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Israel changes stance on same-sex adoption lawsFollowing the uproar surrounding Israel’s stance on same-sex adoptions that came into the spotlight due to an appeal to Israel’s Supreme Court, the state revised its response to the appeal and announced plans to amend adoption legislation, giving all types of families the ability to adopt.
The Israeli government filed a revised response to the Supreme Court petition regarding adoptions by same-sex couples and announced an amendment to the legislation that will make adoption laws equal for all as early as mid-2018. Israeli Welfare Minister Haim Katz said in response that “there is no place to determine the type of family as a precondition” for adoption.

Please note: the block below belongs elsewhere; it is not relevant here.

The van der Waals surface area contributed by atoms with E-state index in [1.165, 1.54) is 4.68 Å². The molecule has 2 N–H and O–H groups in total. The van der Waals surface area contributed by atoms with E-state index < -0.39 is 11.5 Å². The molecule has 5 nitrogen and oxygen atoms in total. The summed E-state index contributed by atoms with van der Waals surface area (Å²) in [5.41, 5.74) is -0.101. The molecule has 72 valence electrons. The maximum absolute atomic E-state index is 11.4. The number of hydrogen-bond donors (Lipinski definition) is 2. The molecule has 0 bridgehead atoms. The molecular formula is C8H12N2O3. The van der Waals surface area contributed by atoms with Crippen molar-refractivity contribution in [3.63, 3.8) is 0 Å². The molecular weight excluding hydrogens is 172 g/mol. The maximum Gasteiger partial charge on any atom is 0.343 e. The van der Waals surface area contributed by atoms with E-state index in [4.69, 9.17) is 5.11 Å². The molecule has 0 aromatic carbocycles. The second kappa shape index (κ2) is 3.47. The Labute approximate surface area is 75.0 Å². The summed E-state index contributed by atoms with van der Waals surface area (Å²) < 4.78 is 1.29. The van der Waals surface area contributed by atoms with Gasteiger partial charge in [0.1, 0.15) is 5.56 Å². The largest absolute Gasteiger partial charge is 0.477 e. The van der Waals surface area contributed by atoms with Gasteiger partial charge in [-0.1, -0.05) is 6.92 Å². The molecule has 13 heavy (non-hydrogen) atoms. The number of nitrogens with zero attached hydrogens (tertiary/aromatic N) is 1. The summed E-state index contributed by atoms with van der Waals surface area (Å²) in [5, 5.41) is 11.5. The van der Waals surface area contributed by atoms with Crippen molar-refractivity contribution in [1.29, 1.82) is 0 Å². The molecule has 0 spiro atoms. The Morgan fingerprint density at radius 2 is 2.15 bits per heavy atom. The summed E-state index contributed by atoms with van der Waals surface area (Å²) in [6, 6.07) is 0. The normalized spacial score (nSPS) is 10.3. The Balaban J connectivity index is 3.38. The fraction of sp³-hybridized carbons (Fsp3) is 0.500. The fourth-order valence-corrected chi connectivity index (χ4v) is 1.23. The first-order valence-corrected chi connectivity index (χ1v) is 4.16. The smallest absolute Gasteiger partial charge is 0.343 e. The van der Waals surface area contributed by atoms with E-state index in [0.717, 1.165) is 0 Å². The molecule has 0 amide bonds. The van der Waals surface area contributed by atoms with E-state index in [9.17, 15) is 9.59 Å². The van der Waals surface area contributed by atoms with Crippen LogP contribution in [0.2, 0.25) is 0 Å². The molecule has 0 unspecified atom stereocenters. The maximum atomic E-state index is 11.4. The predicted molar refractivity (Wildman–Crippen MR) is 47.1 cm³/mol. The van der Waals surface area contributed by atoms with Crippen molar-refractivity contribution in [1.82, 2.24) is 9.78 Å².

In July, the government’s first response to the appeal to the Israeli Supreme Court made headlines after it claimed the law cannot be changed to allow same-sex couples to adopt, explaining that it is to prevent placing an “additional load” on the child.
In response, Israel’s Psychologists Union wrote a letter to Katz in which they explained that “raising children in LGBT families does not harm children’s mental wellbeing.” The Israeli Welfare Ministry issued a revised response in August saying there is no opposition towards same-sex couples adopting children, but an official legislation was needed. “The minister has no intention to deny or prevent the ability to adopt from any type of group,” read the message from the ministry.
Today, the state released an official response saying that the clause stating that adoption is possible only by a man and wife together should be revised and rephrased to allow any longstanding and stable couples to adopt. Following the revised response, Supreme Court judges advised the appealing parties, the Israel Movement for Progressive Judaism and the Association of Israeli Gay Fathers, to withdraw the appeal.
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